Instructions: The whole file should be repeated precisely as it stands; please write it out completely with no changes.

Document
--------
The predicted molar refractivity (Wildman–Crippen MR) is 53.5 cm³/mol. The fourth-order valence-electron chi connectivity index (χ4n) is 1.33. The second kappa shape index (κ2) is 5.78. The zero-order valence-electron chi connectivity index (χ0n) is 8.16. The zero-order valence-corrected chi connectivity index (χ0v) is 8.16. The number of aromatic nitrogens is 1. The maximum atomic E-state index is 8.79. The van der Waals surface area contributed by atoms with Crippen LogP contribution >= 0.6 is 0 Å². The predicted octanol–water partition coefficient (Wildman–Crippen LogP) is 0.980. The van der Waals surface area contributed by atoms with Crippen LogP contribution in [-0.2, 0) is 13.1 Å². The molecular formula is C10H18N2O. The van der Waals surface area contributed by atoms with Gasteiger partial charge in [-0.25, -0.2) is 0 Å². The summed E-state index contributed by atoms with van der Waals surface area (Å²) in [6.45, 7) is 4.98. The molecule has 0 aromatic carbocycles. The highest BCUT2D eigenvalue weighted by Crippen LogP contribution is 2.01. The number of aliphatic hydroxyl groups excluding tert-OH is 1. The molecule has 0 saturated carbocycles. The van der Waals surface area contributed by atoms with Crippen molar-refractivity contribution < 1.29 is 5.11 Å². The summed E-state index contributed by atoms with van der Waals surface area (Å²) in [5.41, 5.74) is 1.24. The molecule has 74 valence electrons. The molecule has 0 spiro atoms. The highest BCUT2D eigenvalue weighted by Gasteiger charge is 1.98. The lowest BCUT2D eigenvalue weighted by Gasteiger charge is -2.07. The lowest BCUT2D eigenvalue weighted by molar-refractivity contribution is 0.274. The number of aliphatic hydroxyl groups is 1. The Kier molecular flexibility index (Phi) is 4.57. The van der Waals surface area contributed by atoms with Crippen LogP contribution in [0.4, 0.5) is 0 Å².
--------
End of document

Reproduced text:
The predicted molar refractivity (Wildman–Crippen MR) is 53.5 cm³/mol. The fourth-order valence-electron chi connectivity index (χ4n) is 1.33. The second kappa shape index (κ2) is 5.78. The zero-order valence-electron chi connectivity index (χ0n) is 8.16. The zero-order valence-corrected chi connectivity index (χ0v) is 8.16. The number of aromatic nitrogens is 1. The maximum atomic E-state index is 8.79. The van der Waals surface area contributed by atoms with Crippen LogP contribution >= 0.6 is 0 Å². The predicted octanol–water partition coefficient (Wildman–Crippen LogP) is 0.980. The van der Waals surface area contributed by atoms with Crippen LogP contribution in [-0.2, 0) is 13.1 Å². The molecular formula is C10H18N2O. The van der Waals surface area contributed by atoms with Gasteiger partial charge in [-0.25, -0.2) is 0 Å². The summed E-state index contributed by atoms with van der Waals surface area (Å²) in [6.45, 7) is 4.98. The molecule has 0 aromatic carbocycles. The highest BCUT2D eigenvalue weighted by Crippen LogP contribution is 2.01. The number of aliphatic hydroxyl groups excluding tert-OH is 1. The molecule has 0 saturated carbocycles. The van der Waals surface area contributed by atoms with Crippen molar-refractivity contribution < 1.29 is 5.11 Å². The summed E-state index contributed by atoms with van der Waals surface area (Å²) in [5.41, 5.74) is 1.24. The molecule has 74 valence electrons. The molecule has 0 spiro atoms. The highest BCUT2D eigenvalue weighted by Gasteiger charge is 1.98. The lowest BCUT2D eigenvalue weighted by Gasteiger charge is -2.07. The lowest BCUT2D eigenvalue weighted by molar-refractivity contribution is 0.274. The number of aliphatic hydroxyl groups is 1. The Kier molecular flexibility index (Phi) is 4.57. The van der Waals surface area contributed by atoms with Crippen LogP contribution in [0.4, 0.5) is 0 Å².